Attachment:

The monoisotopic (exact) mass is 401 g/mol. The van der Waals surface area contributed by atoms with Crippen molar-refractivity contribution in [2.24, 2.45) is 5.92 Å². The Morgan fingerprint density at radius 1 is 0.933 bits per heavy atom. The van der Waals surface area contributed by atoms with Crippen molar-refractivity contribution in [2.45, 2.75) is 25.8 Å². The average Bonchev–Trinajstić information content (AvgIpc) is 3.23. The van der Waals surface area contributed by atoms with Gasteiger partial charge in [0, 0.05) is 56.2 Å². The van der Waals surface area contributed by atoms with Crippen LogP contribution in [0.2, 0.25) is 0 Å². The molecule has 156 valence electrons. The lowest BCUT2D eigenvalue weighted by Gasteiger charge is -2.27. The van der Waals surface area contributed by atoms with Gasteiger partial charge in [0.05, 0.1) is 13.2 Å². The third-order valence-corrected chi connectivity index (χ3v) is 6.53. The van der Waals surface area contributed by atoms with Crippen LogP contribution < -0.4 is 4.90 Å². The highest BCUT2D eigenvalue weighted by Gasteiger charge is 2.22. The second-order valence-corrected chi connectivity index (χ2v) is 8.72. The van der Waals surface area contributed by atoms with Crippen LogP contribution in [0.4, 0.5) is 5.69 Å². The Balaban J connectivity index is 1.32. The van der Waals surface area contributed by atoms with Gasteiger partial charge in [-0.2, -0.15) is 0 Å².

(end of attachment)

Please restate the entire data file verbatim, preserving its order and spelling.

The monoisotopic (exact) mass is 401 g/mol. The van der Waals surface area contributed by atoms with Crippen molar-refractivity contribution in [2.24, 2.45) is 5.92 Å². The Morgan fingerprint density at radius 1 is 0.933 bits per heavy atom. The van der Waals surface area contributed by atoms with Crippen molar-refractivity contribution in [2.45, 2.75) is 25.8 Å². The average Bonchev–Trinajstić information content (AvgIpc) is 3.23. The van der Waals surface area contributed by atoms with Gasteiger partial charge in [0, 0.05) is 56.2 Å². The van der Waals surface area contributed by atoms with Crippen LogP contribution in [0.2, 0.25) is 0 Å². The molecule has 156 valence electrons. The lowest BCUT2D eigenvalue weighted by Gasteiger charge is -2.27. The van der Waals surface area contributed by atoms with Gasteiger partial charge in [0.05, 0.1) is 13.2 Å². The third-order valence-corrected chi connectivity index (χ3v) is 6.53. The van der Waals surface area contributed by atoms with Crippen LogP contribution < -0.4 is 4.90 Å². The highest BCUT2D eigenvalue weighted by Gasteiger charge is 2.22. The second-order valence-corrected chi connectivity index (χ2v) is 8.72. The van der Waals surface area contributed by atoms with Crippen LogP contribution in [0.4, 0.5) is 5.69 Å². The Balaban J connectivity index is 1.32. The van der Waals surface area contributed by atoms with Gasteiger partial charge in [-0.2, -0.15) is 0 Å².